I suggest that you meet with every team member every eight weeks for 10 or 15 minutes. Simply have a brief conversation to ask them how they are doing, what they do and don't enjoy in the practice, their recommendations for improvement, etc.
We recently advised a doctor to meet with a 12-year team member. This person had been a star performer but was suddenly displaying a negative attitude. After talking with the team member, the doctor discovered that she was the caregiver for elderly parents who were quickly declining, and the situation was causing severe issues in her marriage.
Your reaction to this may be that personal problems should not be brought into the office, and she needs to get herself together. This is a transactional leader's reaction. Fortunately, this dentist was willing to build relationship employment models and become a relationship-based leader. Rather than chastise her, he simply asked her what he could do to help.
To ensure proper care for her parents, she needed to arrive at work later. He told her to start coming in 30 minutes later for the next six months, he would check in periodically to see how she was doing, and she should let him know if she needed anything.
Keep in mind that giving up on this employee and spending time hiring, interviewing, designing compensation, training, and onboarding would have cost the practice much more than applying the compassionate leadership of having her come in 30 minutes later for the next six months. In fact, the situation turned out very well. Her attitude immediately improved, she bought the doctor a small gift to thank him for his understanding and compassion, and she went back to being a star performer.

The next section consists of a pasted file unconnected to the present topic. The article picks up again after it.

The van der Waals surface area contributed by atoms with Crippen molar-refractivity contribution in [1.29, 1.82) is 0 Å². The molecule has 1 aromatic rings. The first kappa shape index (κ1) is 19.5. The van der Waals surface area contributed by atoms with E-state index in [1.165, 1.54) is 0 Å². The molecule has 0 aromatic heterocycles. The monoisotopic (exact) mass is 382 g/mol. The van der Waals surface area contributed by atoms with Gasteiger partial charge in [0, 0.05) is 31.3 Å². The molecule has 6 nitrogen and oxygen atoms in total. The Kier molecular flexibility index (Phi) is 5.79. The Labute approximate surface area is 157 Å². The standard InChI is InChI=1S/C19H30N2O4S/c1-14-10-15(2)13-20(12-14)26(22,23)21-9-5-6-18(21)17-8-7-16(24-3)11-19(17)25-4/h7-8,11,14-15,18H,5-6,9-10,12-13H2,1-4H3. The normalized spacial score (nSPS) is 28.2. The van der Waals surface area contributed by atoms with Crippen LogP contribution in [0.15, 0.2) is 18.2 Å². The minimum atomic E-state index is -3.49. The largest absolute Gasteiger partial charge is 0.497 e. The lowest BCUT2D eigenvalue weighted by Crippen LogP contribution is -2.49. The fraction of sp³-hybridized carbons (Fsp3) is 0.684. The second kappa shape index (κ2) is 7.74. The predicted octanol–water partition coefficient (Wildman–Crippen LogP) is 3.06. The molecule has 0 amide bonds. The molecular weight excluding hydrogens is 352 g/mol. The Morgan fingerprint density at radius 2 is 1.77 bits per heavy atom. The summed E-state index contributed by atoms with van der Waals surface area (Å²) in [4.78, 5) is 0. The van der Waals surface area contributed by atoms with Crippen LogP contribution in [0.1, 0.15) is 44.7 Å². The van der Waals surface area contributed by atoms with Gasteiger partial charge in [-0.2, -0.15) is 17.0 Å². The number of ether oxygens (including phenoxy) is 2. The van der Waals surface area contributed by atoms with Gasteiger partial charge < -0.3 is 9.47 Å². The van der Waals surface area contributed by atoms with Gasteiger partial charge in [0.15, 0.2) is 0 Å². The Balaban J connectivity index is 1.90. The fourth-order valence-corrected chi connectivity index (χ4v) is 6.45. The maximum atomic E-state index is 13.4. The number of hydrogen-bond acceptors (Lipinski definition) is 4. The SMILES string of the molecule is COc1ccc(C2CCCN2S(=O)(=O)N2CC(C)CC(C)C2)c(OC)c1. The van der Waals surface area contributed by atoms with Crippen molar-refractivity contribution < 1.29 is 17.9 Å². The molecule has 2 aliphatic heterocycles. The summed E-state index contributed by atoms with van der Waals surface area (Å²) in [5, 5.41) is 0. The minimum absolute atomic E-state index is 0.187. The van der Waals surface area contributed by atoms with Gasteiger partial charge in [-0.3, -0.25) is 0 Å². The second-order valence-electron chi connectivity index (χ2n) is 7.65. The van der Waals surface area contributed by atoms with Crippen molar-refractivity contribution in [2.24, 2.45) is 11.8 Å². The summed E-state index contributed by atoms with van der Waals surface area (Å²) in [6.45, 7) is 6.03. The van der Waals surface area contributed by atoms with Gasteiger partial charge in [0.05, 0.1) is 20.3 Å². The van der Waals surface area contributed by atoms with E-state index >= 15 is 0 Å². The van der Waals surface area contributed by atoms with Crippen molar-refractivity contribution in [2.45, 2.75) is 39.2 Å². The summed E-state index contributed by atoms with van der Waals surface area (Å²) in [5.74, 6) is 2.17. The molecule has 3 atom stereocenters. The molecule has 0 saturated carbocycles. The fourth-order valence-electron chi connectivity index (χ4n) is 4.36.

3. The leadership factor
Staff members today, like many employees, want to belong to something, feel like they are contributing, enjoy their work, and make a difference in the lives of patients. This may sound idealistic, but it is up to a leader to move the practice in this direction.
I recently saw an example of a doctor who asked every team member to write down the answer to the following four questions:
- What job title would you like?
- What do you like about your job?
- What do you not like about your job?
- What solutions would you recommend?
I had the opportunity to see the feedback and most of the team's responses were extremely impressive. The answers were thoughtful and honest, and the solutions led to some immediate improvement opportunities.
As a follow-up, we advised the doctor to meet with each team member one on one and talk through what they had written with an open and honest level of communication to clarify what the team member was thinking and how they were feeling. This was an excellent exercise that provided many benefits to the practice and helped the doctor cultivate great relationships with the team.
The major focus of our work is to increase practice production. One of the most important factors in increasing and maintaining high levels of production is to have a highly trained team that is committed to the practice. When team members feel that the doctor and office managers are continually building better relationships with them, are interested in them as people, and view them more as friends than as employees, the practice will move toward "keeping the team for life."
Transactional employment is no longer sufficient. Relationship employment is now the "go-to" team-building strategy, and the rewards will be significant for everyone.
Dr. Roger P. Levin is CEO of Levin Group, a leading practice management and marketing consulting firm. To contact him or to join the 40,000 dental professionals who receive his Practice Production Tip of the Day, visit LevinGroup.com or email email@example.com.
The comments and observations expressed herein do not necessarily reflect the opinions of DrBicuspid.com, nor should they be construed as an endorsement or admonishment of any particular idea, vendor, or organization.